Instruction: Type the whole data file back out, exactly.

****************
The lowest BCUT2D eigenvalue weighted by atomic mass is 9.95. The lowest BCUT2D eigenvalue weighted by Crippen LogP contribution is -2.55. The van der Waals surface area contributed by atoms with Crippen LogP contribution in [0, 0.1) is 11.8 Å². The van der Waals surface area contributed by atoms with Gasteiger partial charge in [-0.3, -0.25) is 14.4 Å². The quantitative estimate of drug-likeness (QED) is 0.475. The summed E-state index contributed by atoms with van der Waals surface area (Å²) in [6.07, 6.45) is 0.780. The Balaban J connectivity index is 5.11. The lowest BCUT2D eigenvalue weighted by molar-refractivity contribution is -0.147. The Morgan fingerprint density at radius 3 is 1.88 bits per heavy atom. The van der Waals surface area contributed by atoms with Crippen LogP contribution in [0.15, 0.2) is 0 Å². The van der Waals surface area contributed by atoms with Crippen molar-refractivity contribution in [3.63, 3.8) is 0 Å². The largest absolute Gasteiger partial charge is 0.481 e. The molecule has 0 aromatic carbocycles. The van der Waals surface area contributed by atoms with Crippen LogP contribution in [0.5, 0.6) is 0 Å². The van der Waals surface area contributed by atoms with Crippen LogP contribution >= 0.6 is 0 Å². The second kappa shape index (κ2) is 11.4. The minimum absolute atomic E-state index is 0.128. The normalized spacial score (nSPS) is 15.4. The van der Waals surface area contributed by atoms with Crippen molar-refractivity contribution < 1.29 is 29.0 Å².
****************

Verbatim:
The lowest BCUT2D eigenvalue weighted by atomic mass is 9.95. The lowest BCUT2D eigenvalue weighted by Crippen LogP contribution is -2.55. The van der Waals surface area contributed by atoms with Crippen LogP contribution in [0, 0.1) is 11.8 Å². The van der Waals surface area contributed by atoms with Gasteiger partial charge in [-0.3, -0.25) is 14.4 Å². The quantitative estimate of drug-likeness (QED) is 0.475. The summed E-state index contributed by atoms with van der Waals surface area (Å²) in [6.07, 6.45) is 0.780. The Balaban J connectivity index is 5.11. The lowest BCUT2D eigenvalue weighted by molar-refractivity contribution is -0.147. The Morgan fingerprint density at radius 3 is 1.88 bits per heavy atom. The van der Waals surface area contributed by atoms with Crippen LogP contribution in [0.15, 0.2) is 0 Å². The van der Waals surface area contributed by atoms with Crippen molar-refractivity contribution in [3.63, 3.8) is 0 Å². The largest absolute Gasteiger partial charge is 0.481 e. The molecule has 0 aromatic carbocycles. The van der Waals surface area contributed by atoms with Crippen LogP contribution in [0.5, 0.6) is 0 Å². The van der Waals surface area contributed by atoms with Crippen LogP contribution >= 0.6 is 0 Å². The second kappa shape index (κ2) is 11.4. The minimum absolute atomic E-state index is 0.128. The normalized spacial score (nSPS) is 15.4. The van der Waals surface area contributed by atoms with Crippen molar-refractivity contribution < 1.29 is 29.0 Å².